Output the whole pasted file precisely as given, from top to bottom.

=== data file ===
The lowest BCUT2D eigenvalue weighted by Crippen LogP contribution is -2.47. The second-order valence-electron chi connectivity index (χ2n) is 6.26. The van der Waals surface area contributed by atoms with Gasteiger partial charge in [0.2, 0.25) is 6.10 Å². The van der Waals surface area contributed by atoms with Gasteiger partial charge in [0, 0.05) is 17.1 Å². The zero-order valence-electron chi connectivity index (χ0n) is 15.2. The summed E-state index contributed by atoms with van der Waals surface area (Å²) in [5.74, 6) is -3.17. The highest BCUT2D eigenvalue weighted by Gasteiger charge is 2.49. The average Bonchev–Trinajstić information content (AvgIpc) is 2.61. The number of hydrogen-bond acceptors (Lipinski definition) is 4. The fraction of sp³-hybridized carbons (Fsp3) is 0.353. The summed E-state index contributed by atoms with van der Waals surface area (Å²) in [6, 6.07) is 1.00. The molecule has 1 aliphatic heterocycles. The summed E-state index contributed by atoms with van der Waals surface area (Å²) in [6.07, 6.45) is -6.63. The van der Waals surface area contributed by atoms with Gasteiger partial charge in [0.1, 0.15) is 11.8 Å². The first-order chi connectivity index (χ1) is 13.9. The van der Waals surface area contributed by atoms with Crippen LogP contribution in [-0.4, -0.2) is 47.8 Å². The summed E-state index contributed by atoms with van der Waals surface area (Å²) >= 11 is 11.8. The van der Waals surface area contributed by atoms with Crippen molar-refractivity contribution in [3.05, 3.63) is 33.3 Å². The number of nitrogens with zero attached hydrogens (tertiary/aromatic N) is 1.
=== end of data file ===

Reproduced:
The lowest BCUT2D eigenvalue weighted by Crippen LogP contribution is -2.47. The second-order valence-electron chi connectivity index (χ2n) is 6.26. The van der Waals surface area contributed by atoms with Gasteiger partial charge in [0.2, 0.25) is 6.10 Å². The van der Waals surface area contributed by atoms with Gasteiger partial charge in [0, 0.05) is 17.1 Å². The zero-order valence-electron chi connectivity index (χ0n) is 15.2. The summed E-state index contributed by atoms with van der Waals surface area (Å²) in [5.74, 6) is -3.17. The highest BCUT2D eigenvalue weighted by Gasteiger charge is 2.49. The average Bonchev–Trinajstić information content (AvgIpc) is 2.61. The number of hydrogen-bond acceptors (Lipinski definition) is 4. The fraction of sp³-hybridized carbons (Fsp3) is 0.353. The summed E-state index contributed by atoms with van der Waals surface area (Å²) in [6, 6.07) is 1.00. The molecule has 1 aliphatic heterocycles. The summed E-state index contributed by atoms with van der Waals surface area (Å²) in [6.07, 6.45) is -6.63. The van der Waals surface area contributed by atoms with Gasteiger partial charge in [0.1, 0.15) is 11.8 Å². The first-order chi connectivity index (χ1) is 13.9. The van der Waals surface area contributed by atoms with Crippen LogP contribution in [-0.4, -0.2) is 47.8 Å². The summed E-state index contributed by atoms with van der Waals surface area (Å²) >= 11 is 11.8. The van der Waals surface area contributed by atoms with Crippen molar-refractivity contribution in [3.05, 3.63) is 33.3 Å². The number of nitrogens with zero attached hydrogens (tertiary/aromatic N) is 1.